Elaine Stephens, Director of Home Care of Steward Home Care/Steward Health Systems and former NAHC C

Home care increasingly is one of the basic building blocks in the developing system of long-term care.  On both economic and recuperative bases, home health care will continue to grow as an essential service for individuals, for families and for the community as a whole.

Former U.S. Senator Olympia Snowe (R-ME)

NCOA is excited to be part of this great event and honored to have such influential award winners in the field of aging.

National Council of Aging

Health care at home…is something we need more of, not less of.  Let us make a commitment to preventive and long-term care.  Let us encourage home care as an alternative to nursing homes and give folks a little help to have their parents there.

Former President Bill Clinton

Home Care Issues Front and Center at House Ways and Means hearing

September 8, 2016 03:01 PM
Watch the Video: Rep. Tom Price discusses NAHC priorities during House Ways & Means subcommittee hearing.

A September 7th House Ways and Means Health subcommittee hearingon the evolution of quality in Medicare Part A featured an interesting series of questions and answers between Rep. Tom Price (R-GA-6) and Steve Guenthner, President of Almost Family, a home health care company with over 250 locations in 15 states. Price specifically mentioned three issues important to NAHC and its members, pre-claim review (PCR), the physician face-to-face encounter rule and withholding amounts in the value-based purchasing model.

Rep. Price opened his comments by drawing attention to the May 25, 2016 letter, signed by 116 bipartisan members of Congress, calling for the withdrawalof the proposed use of prior authorization for all home health claims in five targeted states.

“At one point, Medicare officials recommended that home health agencies fax in documents, as the electronic system was not working,” said Price. “Home health providers are experiencing submission issues that require more than 45 minutes for each and every pre-claim review request. Pre-claim rejection rates of between 70 and 80 percent.” Price noted the proliferation of complaints about confusion created by burdensome paperwork requirements.

“Would we be aided by a delay in this demonstration so CMS can get their act together?” Price asked Guenthner.

“Yes, sir, I believe we would,” replied Guenthner. “This PCR, or pre-claim review, topic is a direct result of the physician face-to-face requirement that included a subjective narrative that the home care industry, Almost Family included, commented to CMS would likely result in very high audit error rates because the auditor – 18 months to two years after the fact – would subjectively review the narrative written by the physician solely on the basis of the face-to-face document, not on the bases of the entire medical record.”

Price asked what could be done to improve the face-to-face regulation, prompting this calm, but firm reply from Guenthner.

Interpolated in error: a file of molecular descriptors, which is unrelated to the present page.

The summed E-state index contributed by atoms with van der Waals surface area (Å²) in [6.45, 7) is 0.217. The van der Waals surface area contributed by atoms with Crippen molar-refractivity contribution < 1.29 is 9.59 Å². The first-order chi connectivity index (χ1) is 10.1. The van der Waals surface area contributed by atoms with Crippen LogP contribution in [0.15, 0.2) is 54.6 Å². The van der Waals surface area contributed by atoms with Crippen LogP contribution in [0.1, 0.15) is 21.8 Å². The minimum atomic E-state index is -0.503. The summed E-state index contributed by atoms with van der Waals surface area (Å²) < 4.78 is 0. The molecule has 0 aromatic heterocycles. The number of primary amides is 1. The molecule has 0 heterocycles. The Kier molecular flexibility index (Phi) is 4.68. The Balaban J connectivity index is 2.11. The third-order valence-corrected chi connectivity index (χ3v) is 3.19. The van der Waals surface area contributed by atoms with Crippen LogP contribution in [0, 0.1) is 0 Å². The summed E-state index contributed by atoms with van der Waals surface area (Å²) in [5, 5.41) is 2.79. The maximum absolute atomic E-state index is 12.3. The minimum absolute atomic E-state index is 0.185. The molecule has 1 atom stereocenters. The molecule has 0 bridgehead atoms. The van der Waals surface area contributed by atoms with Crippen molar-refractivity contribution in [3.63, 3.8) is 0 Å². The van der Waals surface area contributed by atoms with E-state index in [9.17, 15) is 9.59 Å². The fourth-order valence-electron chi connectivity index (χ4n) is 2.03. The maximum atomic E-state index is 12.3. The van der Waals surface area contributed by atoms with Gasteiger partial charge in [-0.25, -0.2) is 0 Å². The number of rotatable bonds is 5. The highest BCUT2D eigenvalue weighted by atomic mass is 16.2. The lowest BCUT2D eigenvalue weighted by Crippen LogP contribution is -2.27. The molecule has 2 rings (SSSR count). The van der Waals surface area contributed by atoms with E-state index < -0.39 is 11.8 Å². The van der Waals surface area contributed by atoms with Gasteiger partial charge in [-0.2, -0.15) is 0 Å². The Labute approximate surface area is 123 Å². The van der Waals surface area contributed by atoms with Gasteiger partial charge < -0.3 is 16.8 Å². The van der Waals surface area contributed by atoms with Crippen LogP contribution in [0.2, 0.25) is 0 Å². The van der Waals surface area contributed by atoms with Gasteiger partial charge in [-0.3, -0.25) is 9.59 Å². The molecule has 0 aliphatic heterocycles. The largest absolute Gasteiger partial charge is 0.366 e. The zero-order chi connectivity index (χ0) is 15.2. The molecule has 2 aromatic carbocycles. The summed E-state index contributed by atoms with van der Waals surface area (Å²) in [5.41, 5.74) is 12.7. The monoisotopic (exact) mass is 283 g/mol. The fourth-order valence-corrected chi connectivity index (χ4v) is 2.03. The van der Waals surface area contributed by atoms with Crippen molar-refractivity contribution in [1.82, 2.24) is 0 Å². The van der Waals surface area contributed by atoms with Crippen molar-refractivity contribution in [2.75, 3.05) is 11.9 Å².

“We would like to see it much more prescriptive, we would like to see it much easier for physicians to execute and what we have here is a trust problem. When the physician certifies the need for home care, they’ve certified that they’ve seen the patient. The only reason to have them write a narrative that could be challenged later is because we don’t trust the physician’s certification.”

Congressman Price then moved to the Medicare appeals backlog, noting that some claims “have been going on for four, five years, in spite of the 90-day requirement under the statute.” Price asked if the home health community would benefit from a global appeals settlement, similar to the ones used for hospitals, prompting a swift affirmative reply from Guenthner. “Yes, sir. Emphatically so.”

Finally, Congressman Price addressed withholding in value-based purchasing, noting that the withhold percent for hospitals was one percent growing to two percent of a number of years. The proposal for post-acute care, however, is a three percent to eight percent withhold, which Price found questionable.

“When I speak to the folks trying to help patients back home and providing the care in the home health arena, they tell me that in many cases their margin isn’t eight percent,” said Price, who went on to wonder if it would be more appropriate to have a withhold amount equivalent to the hospital community.

“Yes, sir,” affirmed Guenthner. “We do think parity is important across provider groups and that the amount at risk should not get out in front of the infrastructure and the information available necessary for providers to execute. If we get too much at risk we have, we have too high a risk of an adverse outcome or an unanticipated event.”

NAHC has worked extensively with Congressman Price’s office on these issues and will continue advocating for much needed regulatory relief and changes to the value-based purchasing legislation. (More information here)